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Free thyroxine (T4-Free) or tetraiodothyronine is a thyroid hormone

Thyroxine is a hormone secreted by the thyroid gland. If there is too little thyroxine in the body, the condition is called hypothyroidism. If the thyroxine level is high, the condition is called hyperthyroidism.

Free thyroxine T4-Free

  • Thyroxine is a hormone secreted by the thyroid gland.
  • Hyperthyroidism is a condition in which the amount of thyroxine in the blood is high.
  • Conversely, hypothyroidism refers to a situation in which it is low.
  • The thyroid affects the body’s metabolism.

Thyroxine T4

Thyroxine is one of the two important thyroid hormones. The thyroid regulates the entire body’s metabolism.

The thyroid is a gland weighing about 20 grams and it is located in the neck. Its overactivity or insufficiency may cause various symptoms in the body.

What is free thyroxine T4?

Thyroxine (or tetraiodothyronine) is one of the important thyroid hormones in addition to triiodothyronine. Thyroxine amounts to more than 80 per cent of the thyroid hormones in blood.

Free thyroxine is not bound to transporter proteins. Thyroxine is a derivative of the amino acid tyrosine. It contains four iodine atoms.

Most of the thyroxine circulating in the body is bound to transporter proteins. The total amount of T4 depends on the amount of transporter proteins.

In hypothyroidism, the amount of thyroxine in the blood is lower than normal and, conversely, in hyperthyroidism it is higher than normal.

In addition to the T4 study, the amount of thyroid stimulating hormone (TSH) secreted by the pituitary gland can be analysed.

What are the reference values for free thyroxine P-T4?

The reference values for free thyroxine P-T4 for all people are 12–22 pmol/l (picomoles per litre).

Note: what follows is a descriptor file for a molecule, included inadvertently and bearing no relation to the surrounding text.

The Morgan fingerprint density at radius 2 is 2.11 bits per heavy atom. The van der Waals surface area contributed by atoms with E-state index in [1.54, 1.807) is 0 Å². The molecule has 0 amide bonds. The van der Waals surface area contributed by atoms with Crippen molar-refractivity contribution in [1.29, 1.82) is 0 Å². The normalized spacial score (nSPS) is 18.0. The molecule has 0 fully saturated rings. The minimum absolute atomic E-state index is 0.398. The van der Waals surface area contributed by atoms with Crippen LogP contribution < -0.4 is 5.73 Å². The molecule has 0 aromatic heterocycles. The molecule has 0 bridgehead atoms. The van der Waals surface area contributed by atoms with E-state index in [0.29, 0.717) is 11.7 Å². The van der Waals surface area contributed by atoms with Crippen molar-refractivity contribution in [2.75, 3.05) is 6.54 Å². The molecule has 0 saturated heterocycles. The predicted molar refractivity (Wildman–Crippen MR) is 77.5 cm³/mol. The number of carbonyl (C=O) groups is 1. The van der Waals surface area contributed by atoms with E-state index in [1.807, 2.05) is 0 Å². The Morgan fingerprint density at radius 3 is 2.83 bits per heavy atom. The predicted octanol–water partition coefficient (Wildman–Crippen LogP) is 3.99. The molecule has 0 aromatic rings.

The reference values vary from laboratory to laboratory and according to the analysis method.

The analysis can be misrepresentative due to a rheumatoid factor, albumin binding abnormalities, heparin therapy and T4 antibodies.

High T4, free thyroxine

Free thyroxine may also be high due to reasons other than actual thyroid dysfunction. All of the following conditions and situations may cause free T4 to rise:

Low T4, free thyroxine

Hypothyroidism decreases the amount of free T4.

Why is free thyroxine T4 studied?

When examining hyperthyroidism or hypothyroidism, the amount of free thyroxine should be studied as its concentration is less affected by the amount of transporter proteins. This provides a more accurate picture of the function of the thyroid gland.

The overall level of thyroxine is more influenced by the amount of transporter proteins, which can be analysed with a separate test.

Free thyroxine should be studied if symptoms of thyroid dysfunction occur. Typical symptoms of hyperthyroidism include weight loss, rapid heartbeat and sweating. Typical symptoms of hypothyroidism are weight gain, slow pulse, fatigue and general poor condition.

Potential insufficiency in newborns is automatically checked as a standard procedure as failure to treat it can lead to serious health problems.

Determining the amount of free T4 is important, especially if other concentrations that may indicate thyroid problems, such as TSH, are within the reference values or there are inconsistencies in the interpretation of their results.

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